Who invented the revolving door?

The revolving door might be annoying to use, but it has a lot of energy advantages over the swinging door.
The revolving door might be annoying to use, but it has a lot of energy advantages over the swinging door.
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The next time someone quips, "nothing is impossible," ask if they've ever tried to slam a revolving door.

A revolving door consists of multiple panels that rotate inside a cylindrical rotunda -- and not one of these fixed panels can be slammed shut. While this might not be great for making a point during a heated discussion, a revolving door does offer a number of benefits.

Although a revolving door isn't airtight, it does prevent significant amounts of noise, snow, rain and air pollution from entering a building, especially if it borders a busy street. As we know, energy is lost every time a door is opened in an air-conditioned or heated building. With a revolving door, at least one panel is almost sealing the building and reducing the amount of energy leaving it.

In fact, a 2006 study conducted by MIT graduate students tracked the usage of revolving doors versus swinging doors (the traditional kind of door) at one campus building. The swinging door allowed eight times more air to pass through than the revolving door. The students calculated that if everyone entering or exiting the building used the revolving doors, taking into account local weather conditions, the energy savings would be around 75,000 kilowatt-hours per year. This would decrease the amount of energy normally used to heat or cool the building, and would prevent nearly 15 tons (13.6 metric tons) of carbon dioxide from being released into the atmosphere [source: Leibenluft].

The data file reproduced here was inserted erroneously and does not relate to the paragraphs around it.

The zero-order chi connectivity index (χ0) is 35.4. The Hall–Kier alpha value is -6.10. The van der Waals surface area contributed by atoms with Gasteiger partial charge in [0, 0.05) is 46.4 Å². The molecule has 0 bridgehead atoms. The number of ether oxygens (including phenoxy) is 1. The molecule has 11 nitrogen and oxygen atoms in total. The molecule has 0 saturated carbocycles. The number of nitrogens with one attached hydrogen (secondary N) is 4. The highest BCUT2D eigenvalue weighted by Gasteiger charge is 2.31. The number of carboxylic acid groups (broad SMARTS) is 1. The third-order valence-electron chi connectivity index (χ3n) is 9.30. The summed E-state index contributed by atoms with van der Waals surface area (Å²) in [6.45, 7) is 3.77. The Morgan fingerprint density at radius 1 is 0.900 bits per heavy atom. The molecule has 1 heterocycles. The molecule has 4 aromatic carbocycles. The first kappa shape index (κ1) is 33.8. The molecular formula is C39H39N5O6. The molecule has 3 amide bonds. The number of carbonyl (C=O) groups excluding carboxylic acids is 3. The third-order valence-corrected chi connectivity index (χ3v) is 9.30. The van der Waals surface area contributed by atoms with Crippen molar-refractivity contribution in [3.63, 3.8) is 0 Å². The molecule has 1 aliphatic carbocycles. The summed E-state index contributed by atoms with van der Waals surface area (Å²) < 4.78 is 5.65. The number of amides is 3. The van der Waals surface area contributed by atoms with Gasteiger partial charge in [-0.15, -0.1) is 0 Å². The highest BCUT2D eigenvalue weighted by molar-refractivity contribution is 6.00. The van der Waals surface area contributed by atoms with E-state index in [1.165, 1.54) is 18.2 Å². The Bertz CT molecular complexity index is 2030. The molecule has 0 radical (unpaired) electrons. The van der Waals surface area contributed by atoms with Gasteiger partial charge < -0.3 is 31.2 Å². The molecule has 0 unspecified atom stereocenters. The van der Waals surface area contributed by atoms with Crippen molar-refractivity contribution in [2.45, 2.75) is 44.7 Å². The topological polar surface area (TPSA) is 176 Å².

A revolving door can ease interior and exterior air pressure differences, too. If you've ever tried with difficulty to pull open a swinging door to enter the lobby of a skyscraper, then you've probably experienced this change in pressure. A revolving door, however, allows air to exit and enter the building at a nearly constant rate, eliminating drastic pressure changes [source: National Inventors Hall of Fame].

History of the Revolving Door

The next time you step between the panels of a revolving door, take a closer look. Most revolving doors are composed of three or four individual panels; those used to accommodate more than one person have only two panels. Regardless of the number of panels, all fan out from a central shaft that rotates within a glass-enclosed cylinder. Weather stripping on the side of each panel creates a seal between the panel and the cylinder. Curved walls allow a tighter fit. A revolving door's movement is powered either by someone pushing one of the door panels or by a motor that automatically rotates the doors [source: Made How].

This design has remained the same largely from its invention. The first patent in the world for a revolving door went to German inventor H. Bockhacker in 1881, but the idea didn't catch on.